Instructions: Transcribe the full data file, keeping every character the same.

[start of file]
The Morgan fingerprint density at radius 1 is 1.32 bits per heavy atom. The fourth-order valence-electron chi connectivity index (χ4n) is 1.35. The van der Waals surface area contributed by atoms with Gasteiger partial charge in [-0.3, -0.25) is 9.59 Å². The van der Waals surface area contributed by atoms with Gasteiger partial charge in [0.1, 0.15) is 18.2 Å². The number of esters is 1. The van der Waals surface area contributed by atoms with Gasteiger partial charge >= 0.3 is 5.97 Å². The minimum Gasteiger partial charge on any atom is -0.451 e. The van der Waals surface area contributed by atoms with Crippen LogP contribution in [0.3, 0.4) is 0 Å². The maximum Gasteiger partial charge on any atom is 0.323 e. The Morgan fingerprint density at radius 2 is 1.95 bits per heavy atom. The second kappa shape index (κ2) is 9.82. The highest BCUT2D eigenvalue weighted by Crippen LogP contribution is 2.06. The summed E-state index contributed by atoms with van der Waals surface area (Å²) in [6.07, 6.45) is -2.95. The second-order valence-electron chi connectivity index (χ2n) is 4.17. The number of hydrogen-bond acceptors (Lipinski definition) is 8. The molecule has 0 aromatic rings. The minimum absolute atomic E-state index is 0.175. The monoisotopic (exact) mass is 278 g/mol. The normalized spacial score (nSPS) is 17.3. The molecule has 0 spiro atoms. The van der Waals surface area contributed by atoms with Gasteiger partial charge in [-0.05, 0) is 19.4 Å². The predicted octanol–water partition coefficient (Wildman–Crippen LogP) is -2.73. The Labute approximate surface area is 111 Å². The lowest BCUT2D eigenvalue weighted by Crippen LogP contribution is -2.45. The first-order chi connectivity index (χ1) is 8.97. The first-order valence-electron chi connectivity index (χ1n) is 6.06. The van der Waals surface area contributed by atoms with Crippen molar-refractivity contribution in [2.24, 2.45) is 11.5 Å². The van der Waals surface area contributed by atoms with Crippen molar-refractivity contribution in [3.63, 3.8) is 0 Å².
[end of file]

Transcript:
The Morgan fingerprint density at radius 1 is 1.32 bits per heavy atom. The fourth-order valence-electron chi connectivity index (χ4n) is 1.35. The van der Waals surface area contributed by atoms with Gasteiger partial charge in [-0.3, -0.25) is 9.59 Å². The van der Waals surface area contributed by atoms with Gasteiger partial charge in [0.1, 0.15) is 18.2 Å². The number of esters is 1. The van der Waals surface area contributed by atoms with Gasteiger partial charge >= 0.3 is 5.97 Å². The minimum Gasteiger partial charge on any atom is -0.451 e. The van der Waals surface area contributed by atoms with Crippen LogP contribution in [0.3, 0.4) is 0 Å². The maximum Gasteiger partial charge on any atom is 0.323 e. The Morgan fingerprint density at radius 2 is 1.95 bits per heavy atom. The second kappa shape index (κ2) is 9.82. The highest BCUT2D eigenvalue weighted by Crippen LogP contribution is 2.06. The summed E-state index contributed by atoms with van der Waals surface area (Å²) in [6.07, 6.45) is -2.95. The second-order valence-electron chi connectivity index (χ2n) is 4.17. The number of hydrogen-bond acceptors (Lipinski definition) is 8. The molecule has 0 aromatic rings. The minimum absolute atomic E-state index is 0.175. The monoisotopic (exact) mass is 278 g/mol. The normalized spacial score (nSPS) is 17.3. The molecule has 0 spiro atoms. The van der Waals surface area contributed by atoms with Gasteiger partial charge in [-0.05, 0) is 19.4 Å². The predicted octanol–water partition coefficient (Wildman–Crippen LogP) is -2.73. The Labute approximate surface area is 111 Å². The lowest BCUT2D eigenvalue weighted by Crippen LogP contribution is -2.45. The first-order chi connectivity index (χ1) is 8.97. The first-order valence-electron chi connectivity index (χ1n) is 6.06. The van der Waals surface area contributed by atoms with Crippen molar-refractivity contribution in [2.24, 2.45) is 11.5 Å². The van der Waals surface area contributed by atoms with Crippen molar-refractivity contribution in [3.63, 3.8) is 0 Å².